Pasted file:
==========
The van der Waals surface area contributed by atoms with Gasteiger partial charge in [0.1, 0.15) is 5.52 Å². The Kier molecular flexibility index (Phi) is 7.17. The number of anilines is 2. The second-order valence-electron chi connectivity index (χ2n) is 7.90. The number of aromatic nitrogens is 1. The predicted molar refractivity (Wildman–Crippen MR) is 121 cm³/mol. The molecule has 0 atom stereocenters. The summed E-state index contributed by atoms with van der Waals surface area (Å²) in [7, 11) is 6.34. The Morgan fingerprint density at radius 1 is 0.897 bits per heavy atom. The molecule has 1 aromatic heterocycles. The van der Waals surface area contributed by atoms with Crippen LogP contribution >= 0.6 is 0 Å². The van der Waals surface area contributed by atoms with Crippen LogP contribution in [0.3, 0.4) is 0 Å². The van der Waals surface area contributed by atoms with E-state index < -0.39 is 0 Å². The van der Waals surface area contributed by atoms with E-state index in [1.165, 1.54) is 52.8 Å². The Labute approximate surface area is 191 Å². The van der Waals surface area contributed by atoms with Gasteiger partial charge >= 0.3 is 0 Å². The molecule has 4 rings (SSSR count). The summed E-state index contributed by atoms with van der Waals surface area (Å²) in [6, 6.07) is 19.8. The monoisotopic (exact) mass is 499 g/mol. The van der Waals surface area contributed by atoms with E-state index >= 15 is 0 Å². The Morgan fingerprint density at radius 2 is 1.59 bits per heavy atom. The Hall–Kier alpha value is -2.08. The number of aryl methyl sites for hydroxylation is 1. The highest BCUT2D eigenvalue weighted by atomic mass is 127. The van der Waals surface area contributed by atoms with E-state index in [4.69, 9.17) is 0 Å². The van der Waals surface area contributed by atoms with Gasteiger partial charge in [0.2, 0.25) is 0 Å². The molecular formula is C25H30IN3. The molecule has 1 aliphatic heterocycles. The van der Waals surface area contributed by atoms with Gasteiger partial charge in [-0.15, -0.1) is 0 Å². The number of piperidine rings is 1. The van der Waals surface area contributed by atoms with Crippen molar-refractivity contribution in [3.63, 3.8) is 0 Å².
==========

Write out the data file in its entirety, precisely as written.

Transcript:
The van der Waals surface area contributed by atoms with Gasteiger partial charge in [0.1, 0.15) is 5.52 Å². The Kier molecular flexibility index (Phi) is 7.17. The number of anilines is 2. The second-order valence-electron chi connectivity index (χ2n) is 7.90. The number of aromatic nitrogens is 1. The predicted molar refractivity (Wildman–Crippen MR) is 121 cm³/mol. The molecule has 0 atom stereocenters. The summed E-state index contributed by atoms with van der Waals surface area (Å²) in [7, 11) is 6.34. The Morgan fingerprint density at radius 1 is 0.897 bits per heavy atom. The molecule has 1 aromatic heterocycles. The van der Waals surface area contributed by atoms with Crippen LogP contribution >= 0.6 is 0 Å². The van der Waals surface area contributed by atoms with Crippen LogP contribution in [0.3, 0.4) is 0 Å². The van der Waals surface area contributed by atoms with E-state index < -0.39 is 0 Å². The van der Waals surface area contributed by atoms with E-state index in [1.165, 1.54) is 52.8 Å². The Labute approximate surface area is 191 Å². The van der Waals surface area contributed by atoms with Gasteiger partial charge >= 0.3 is 0 Å². The molecule has 4 rings (SSSR count). The summed E-state index contributed by atoms with van der Waals surface area (Å²) in [6, 6.07) is 19.8. The monoisotopic (exact) mass is 499 g/mol. The van der Waals surface area contributed by atoms with E-state index >= 15 is 0 Å². The Morgan fingerprint density at radius 2 is 1.59 bits per heavy atom. The Hall–Kier alpha value is -2.08. The number of aryl methyl sites for hydroxylation is 1. The highest BCUT2D eigenvalue weighted by atomic mass is 127. The van der Waals surface area contributed by atoms with E-state index in [4.69, 9.17) is 0 Å². The van der Waals surface area contributed by atoms with Gasteiger partial charge in [0.2, 0.25) is 0 Å². The molecular formula is C25H30IN3. The molecule has 1 aliphatic heterocycles. The van der Waals surface area contributed by atoms with Gasteiger partial charge in [-0.15, -0.1) is 0 Å². The number of piperidine rings is 1. The van der Waals surface area contributed by atoms with Crippen molar-refractivity contribution in [3.63, 3.8) is 0 Å².